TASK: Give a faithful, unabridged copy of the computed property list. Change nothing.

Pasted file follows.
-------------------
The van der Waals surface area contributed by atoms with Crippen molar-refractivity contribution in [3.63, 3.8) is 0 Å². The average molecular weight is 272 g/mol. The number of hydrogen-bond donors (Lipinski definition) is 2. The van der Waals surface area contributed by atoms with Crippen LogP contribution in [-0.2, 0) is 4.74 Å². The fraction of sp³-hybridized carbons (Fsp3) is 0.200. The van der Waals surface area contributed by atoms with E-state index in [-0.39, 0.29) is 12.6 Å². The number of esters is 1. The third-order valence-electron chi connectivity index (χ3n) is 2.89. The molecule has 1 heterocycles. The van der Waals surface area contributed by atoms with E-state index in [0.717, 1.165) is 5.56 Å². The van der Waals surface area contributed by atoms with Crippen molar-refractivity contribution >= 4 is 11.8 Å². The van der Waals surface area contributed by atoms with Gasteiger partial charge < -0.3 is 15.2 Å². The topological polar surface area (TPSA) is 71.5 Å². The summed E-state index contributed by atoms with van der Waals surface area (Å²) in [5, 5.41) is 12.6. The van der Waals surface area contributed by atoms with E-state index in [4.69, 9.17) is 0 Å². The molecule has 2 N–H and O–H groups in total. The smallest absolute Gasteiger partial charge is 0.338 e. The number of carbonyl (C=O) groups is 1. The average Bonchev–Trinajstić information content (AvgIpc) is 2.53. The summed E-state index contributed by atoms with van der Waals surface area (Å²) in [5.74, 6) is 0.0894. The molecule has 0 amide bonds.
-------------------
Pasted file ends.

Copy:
The van der Waals surface area contributed by atoms with Crippen molar-refractivity contribution in [3.63, 3.8) is 0 Å². The average molecular weight is 272 g/mol. The number of hydrogen-bond donors (Lipinski definition) is 2. The van der Waals surface area contributed by atoms with Crippen LogP contribution in [-0.2, 0) is 4.74 Å². The fraction of sp³-hybridized carbons (Fsp3) is 0.200. The van der Waals surface area contributed by atoms with E-state index in [-0.39, 0.29) is 12.6 Å². The number of esters is 1. The third-order valence-electron chi connectivity index (χ3n) is 2.89. The molecule has 1 heterocycles. The van der Waals surface area contributed by atoms with E-state index in [0.717, 1.165) is 5.56 Å². The van der Waals surface area contributed by atoms with Crippen molar-refractivity contribution >= 4 is 11.8 Å². The van der Waals surface area contributed by atoms with Gasteiger partial charge < -0.3 is 15.2 Å². The topological polar surface area (TPSA) is 71.5 Å². The summed E-state index contributed by atoms with van der Waals surface area (Å²) in [5, 5.41) is 12.6. The van der Waals surface area contributed by atoms with E-state index in [4.69, 9.17) is 0 Å². The molecule has 2 N–H and O–H groups in total. The smallest absolute Gasteiger partial charge is 0.338 e. The number of carbonyl (C=O) groups is 1. The average Bonchev–Trinajstić information content (AvgIpc) is 2.53. The summed E-state index contributed by atoms with van der Waals surface area (Å²) in [5.74, 6) is 0.0894. The molecule has 0 amide bonds.